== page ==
Let $\mathbb{R^3}$ be given the standard topology. Let $P$ be a sextic parabloid and $H$ be the circular half-hyperboloid in $\mathbb{R^3}$ defined by

$P = {(x,y,z) ∈ \mathbb{R^3} : y=x^6 + z^6}$

$H = {(x,y,z) ∈ \mathbb{R^3} : z^2 -1= x^2 +y^2, z \geqslant 0}$

Consider $P$ and $H$ as topological spaces with the subspace topology. Prove that $P$ and $H$ are homeomorphic.

I am struggling with this question and don't really know where to begin. I know how to prove that elementary functions are homeomorphic but have no idea how to do this for $P$ and $H$. Any help will be much appreciated.

So far, I have:

For the function, $F:\mathbb{R^2} \rightarrow P$ given by $F(x,z) = (x, x^6 + z^6, z)$ is a homeomorphism since it is continous and bijective, and its inverse, $F^{-1}:P \rightarrow \mathbb{R^2}$, given by $F^{-1}(x,x^6 + z^6,z)=(x,z)$ is also continous. I've done the same thing for the function G for the space H, but don't know where to go from here.

  • $\begingroup$ The only thing I can think that is missing is to actually apply the definition of "homeomorphic". $\endgroup$ – Lee Mosher Mar 4 '19 at 2:38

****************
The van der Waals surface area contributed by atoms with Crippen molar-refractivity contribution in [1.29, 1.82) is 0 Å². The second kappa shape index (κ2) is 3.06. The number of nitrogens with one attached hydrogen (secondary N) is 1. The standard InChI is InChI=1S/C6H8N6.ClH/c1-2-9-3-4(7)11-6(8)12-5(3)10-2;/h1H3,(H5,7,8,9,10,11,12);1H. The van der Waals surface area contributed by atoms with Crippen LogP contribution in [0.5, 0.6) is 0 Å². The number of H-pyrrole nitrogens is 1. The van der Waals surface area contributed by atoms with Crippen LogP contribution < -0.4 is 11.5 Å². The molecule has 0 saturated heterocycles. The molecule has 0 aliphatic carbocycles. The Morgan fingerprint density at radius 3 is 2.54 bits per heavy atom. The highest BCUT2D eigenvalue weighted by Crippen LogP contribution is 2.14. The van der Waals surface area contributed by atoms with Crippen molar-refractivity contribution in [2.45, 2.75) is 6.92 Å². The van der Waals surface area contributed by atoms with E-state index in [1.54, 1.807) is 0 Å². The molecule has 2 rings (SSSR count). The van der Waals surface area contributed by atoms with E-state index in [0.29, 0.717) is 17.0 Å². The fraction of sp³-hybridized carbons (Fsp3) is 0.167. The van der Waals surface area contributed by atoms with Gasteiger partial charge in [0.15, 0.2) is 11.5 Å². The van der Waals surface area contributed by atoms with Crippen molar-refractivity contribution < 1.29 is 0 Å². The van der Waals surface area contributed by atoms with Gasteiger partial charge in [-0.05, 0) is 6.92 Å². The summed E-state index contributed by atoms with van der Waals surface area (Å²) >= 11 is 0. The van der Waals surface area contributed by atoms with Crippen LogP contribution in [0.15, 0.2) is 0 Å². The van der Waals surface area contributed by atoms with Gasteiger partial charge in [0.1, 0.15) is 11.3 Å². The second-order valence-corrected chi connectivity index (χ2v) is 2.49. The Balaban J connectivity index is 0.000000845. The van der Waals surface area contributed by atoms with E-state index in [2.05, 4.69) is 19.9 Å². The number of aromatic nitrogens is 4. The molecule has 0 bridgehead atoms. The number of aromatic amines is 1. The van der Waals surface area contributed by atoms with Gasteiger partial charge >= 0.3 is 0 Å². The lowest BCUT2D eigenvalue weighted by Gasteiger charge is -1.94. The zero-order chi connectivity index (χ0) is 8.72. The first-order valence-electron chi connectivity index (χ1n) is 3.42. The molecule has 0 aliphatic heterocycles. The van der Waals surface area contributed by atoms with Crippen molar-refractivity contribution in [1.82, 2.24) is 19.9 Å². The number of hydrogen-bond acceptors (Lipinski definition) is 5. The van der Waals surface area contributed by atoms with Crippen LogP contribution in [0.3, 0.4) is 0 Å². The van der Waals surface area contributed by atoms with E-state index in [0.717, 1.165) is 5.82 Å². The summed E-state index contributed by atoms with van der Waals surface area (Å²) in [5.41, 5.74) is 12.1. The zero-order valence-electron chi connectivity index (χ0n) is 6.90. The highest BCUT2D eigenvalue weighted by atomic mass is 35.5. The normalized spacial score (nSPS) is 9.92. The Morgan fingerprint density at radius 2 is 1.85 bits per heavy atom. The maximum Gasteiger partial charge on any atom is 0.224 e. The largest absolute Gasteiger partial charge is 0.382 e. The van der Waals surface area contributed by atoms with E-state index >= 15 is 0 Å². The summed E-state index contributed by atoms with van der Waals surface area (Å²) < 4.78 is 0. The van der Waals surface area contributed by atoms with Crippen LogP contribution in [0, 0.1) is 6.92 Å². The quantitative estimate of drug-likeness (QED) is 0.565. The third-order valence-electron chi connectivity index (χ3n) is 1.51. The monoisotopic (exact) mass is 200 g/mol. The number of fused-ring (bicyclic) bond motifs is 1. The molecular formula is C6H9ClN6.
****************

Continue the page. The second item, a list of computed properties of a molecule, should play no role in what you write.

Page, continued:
Let me answer with a hint.

The equation $y = x^6 + z^6$ is the graph of a function $y=f(x,z)$ which is clearly defined defined for all $(x,z) \in \mathbb R^2$.

Similarly, the equation $z = \sqrt{x^2 + y^2 + 1}$ is again the graph of a function $z=g(x,y)$, again defined for all $(x,y) \in \mathbb R^2$.

Visualizing those graphs, what familiar topological space are they both homeomorphic to?

For a bigger hint: Consider the functions $$F(x,z) = (x,f(x,z),z) $$ and $$G(x,y) = (x,y,g(x,y)) $$ Describe the domain and image of each. Prove that each is continuous and one-to-one. Then prove that each of their inverse functions, from their image to their domain, is continuous.

  • $\begingroup$ So should I construct a function that's homeomorphic to both P and H defined only on x as a sort of bridging function? And are they both homeomorphic to a parabola? $\endgroup$ – callista Mar 3 '19 at 23:28
  • $\begingroup$ You should construct a topological space that is homeomorphic to both. To be homeomorphic is an equivalence relation. So if you can prove that $P$ is homemorphic to some topological space $X$, and if you can prove that $H$ is homeomorphic to the same topological space $X$, then it follows that $P$ is homeomorphic to $H$. $\endgroup$ – Lee Mosher Mar 3 '19 at 23:42
  • $\begingroup$ Ah right, that all makes sense but I'm still stuck on imagining what this space X could possibly be. I've sketched P and H out and unfortunately it still hasn't really helped. $\endgroup$ – callista Mar 4 '19 at 0:05
  • $\begingroup$ I've added a bigger hint. $\endgroup$ – Lee Mosher Mar 4 '19 at 0:52
  • $\begingroup$ Great thank you! $\endgroup$ – callista Mar 4 '19 at 1:55

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